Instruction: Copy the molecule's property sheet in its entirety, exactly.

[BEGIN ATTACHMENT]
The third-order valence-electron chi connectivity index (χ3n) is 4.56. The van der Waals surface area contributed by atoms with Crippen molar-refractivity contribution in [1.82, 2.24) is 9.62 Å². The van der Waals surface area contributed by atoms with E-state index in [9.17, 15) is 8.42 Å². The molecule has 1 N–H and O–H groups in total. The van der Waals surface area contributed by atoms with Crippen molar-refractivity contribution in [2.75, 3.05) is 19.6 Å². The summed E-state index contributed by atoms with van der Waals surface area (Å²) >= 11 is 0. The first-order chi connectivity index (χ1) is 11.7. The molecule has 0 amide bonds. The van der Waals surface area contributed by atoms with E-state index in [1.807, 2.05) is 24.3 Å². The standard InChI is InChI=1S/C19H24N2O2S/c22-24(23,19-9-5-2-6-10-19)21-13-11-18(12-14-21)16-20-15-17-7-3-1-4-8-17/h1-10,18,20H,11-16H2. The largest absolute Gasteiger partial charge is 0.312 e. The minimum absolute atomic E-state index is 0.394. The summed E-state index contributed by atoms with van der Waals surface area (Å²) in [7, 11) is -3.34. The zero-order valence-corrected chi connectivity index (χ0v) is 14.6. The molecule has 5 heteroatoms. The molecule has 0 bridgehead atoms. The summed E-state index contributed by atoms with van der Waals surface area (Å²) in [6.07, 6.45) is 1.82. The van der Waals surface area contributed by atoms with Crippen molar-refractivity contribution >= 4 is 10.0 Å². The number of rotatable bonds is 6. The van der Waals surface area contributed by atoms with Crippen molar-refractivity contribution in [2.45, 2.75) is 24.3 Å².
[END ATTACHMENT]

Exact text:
The third-order valence-electron chi connectivity index (χ3n) is 4.56. The van der Waals surface area contributed by atoms with Crippen molar-refractivity contribution in [1.82, 2.24) is 9.62 Å². The van der Waals surface area contributed by atoms with E-state index in [9.17, 15) is 8.42 Å². The molecule has 1 N–H and O–H groups in total. The van der Waals surface area contributed by atoms with Crippen molar-refractivity contribution in [2.75, 3.05) is 19.6 Å². The summed E-state index contributed by atoms with van der Waals surface area (Å²) >= 11 is 0. The first-order chi connectivity index (χ1) is 11.7. The molecule has 0 amide bonds. The van der Waals surface area contributed by atoms with E-state index in [1.807, 2.05) is 24.3 Å². The standard InChI is InChI=1S/C19H24N2O2S/c22-24(23,19-9-5-2-6-10-19)21-13-11-18(12-14-21)16-20-15-17-7-3-1-4-8-17/h1-10,18,20H,11-16H2. The largest absolute Gasteiger partial charge is 0.312 e. The minimum absolute atomic E-state index is 0.394. The summed E-state index contributed by atoms with van der Waals surface area (Å²) in [7, 11) is -3.34. The zero-order valence-corrected chi connectivity index (χ0v) is 14.6. The molecule has 5 heteroatoms. The molecule has 0 bridgehead atoms. The summed E-state index contributed by atoms with van der Waals surface area (Å²) in [6.07, 6.45) is 1.82. The van der Waals surface area contributed by atoms with Crippen molar-refractivity contribution >= 4 is 10.0 Å². The number of rotatable bonds is 6. The van der Waals surface area contributed by atoms with Crippen molar-refractivity contribution in [2.45, 2.75) is 24.3 Å².